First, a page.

Go Away, Big Green Monster!ŰÓEd EmberleyŰŞs tale about a scary, multicolored monsterŰÓis used to help students build their reading fluency and word recognition skills. In this lesson, students chorally read the story and then point out familiar color words or sight words that appear in the story. After finishing the story, students are introduced to four different literacy center activities that include participating in a read along, building word families with story words, playing a memory game with color words from the story, and retelling story events using sentence strips. In the sessions that follow, students create their own artwork of the big green monster and use that artwork to help them write a story. Students use both self- and peer-editing to improve their writing. Completed stories are either published on the Internet or in a class book.
The Book Cover Creator is designed to allow users to type and illustrate front book covers, front and back covers, and full dust jackets. Students can use the tool to create new covers for books that they read as well as to create covers for books they write individually or as a class.
In this problem-based learning module, students will use their knowledge of the ancient Roman Empire and will work to analyze critical theories historians agree contributed to the fall of Rome. Students will then work to compare the problems faced by the Romans with problems citizens of the United States still largely face today. Through this investigation, students should recognize how modern technology, government agencies, laws and resources help to solve societal problems that could have once destroyed an empire. With this new understanding, students should work to present a solution to a major problem that plagued the Roman Empire during the years leading up to its collapse.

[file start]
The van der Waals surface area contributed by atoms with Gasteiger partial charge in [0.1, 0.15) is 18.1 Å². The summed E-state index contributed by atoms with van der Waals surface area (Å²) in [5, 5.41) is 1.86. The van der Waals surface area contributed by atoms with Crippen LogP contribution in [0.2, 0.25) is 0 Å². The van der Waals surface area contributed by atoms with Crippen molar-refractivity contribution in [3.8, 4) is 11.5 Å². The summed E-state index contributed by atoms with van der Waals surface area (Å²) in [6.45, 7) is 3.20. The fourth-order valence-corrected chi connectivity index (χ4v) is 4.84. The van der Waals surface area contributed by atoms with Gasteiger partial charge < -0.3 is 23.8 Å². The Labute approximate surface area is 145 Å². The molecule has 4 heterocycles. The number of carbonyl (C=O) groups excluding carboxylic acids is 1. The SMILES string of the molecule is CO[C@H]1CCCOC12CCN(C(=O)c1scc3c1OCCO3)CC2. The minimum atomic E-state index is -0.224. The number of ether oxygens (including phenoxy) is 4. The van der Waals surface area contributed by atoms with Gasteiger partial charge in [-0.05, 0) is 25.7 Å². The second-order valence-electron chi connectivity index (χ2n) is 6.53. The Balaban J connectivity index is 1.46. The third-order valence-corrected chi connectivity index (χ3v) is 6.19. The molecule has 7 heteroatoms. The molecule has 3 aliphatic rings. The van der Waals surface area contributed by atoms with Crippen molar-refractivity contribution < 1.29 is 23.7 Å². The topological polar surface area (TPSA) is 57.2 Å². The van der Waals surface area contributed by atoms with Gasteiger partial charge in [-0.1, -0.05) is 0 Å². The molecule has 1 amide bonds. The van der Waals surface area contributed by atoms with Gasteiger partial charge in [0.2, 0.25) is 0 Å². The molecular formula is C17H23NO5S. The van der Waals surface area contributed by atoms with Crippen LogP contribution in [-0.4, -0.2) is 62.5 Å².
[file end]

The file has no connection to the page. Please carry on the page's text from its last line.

In this problem-based learning module, students will use their knowledge of the ancient Roman Empire and will work to analyze critical theories historians agree contributed to the fall of Rome. Students will then work to compare the problems faced by the Romans with problems citizens of the United States still largely face today. Through this investigation, students should recognize how modern technology, government agencies, laws and resources help to solve societal problems that could have once destroyed an empire. With this new understanding, students should work to present a solution to a major problem that plagued the Roman Empire during the years leading up to its collapse.Remix Resource uses key South Carolina standards for 6th Grade Social Studies and Language ArtsOriginal Resource uses key Ohio standards for 7th Grade Social Studies and Language ArtsAuthor: Blended Learning Teacher Practice Network Date Added: 07/23/2018License: Creative Commons Attribution-NonCommercial 4.0 Language: English Media Format: Audio, Downloadable docs, Graphics/Photos, Text/HTML
This kit provides teachers and other educators with the materials and guidance to help fourth grade students understand the reasons that the British colonists elected to declare their independence from King George III between the years 1763-1776. As a part of these lessons students will be encouraged to consider the intent and impact of media documents from a variety of points of view including those of the colonists, King George, patriots, loyalists, slaves and Native Americans.
- Arts and Humanities
- U.S. History
- Material Type:
- Lesson Plan
- Primary Source
- Teaching/Learning Strategy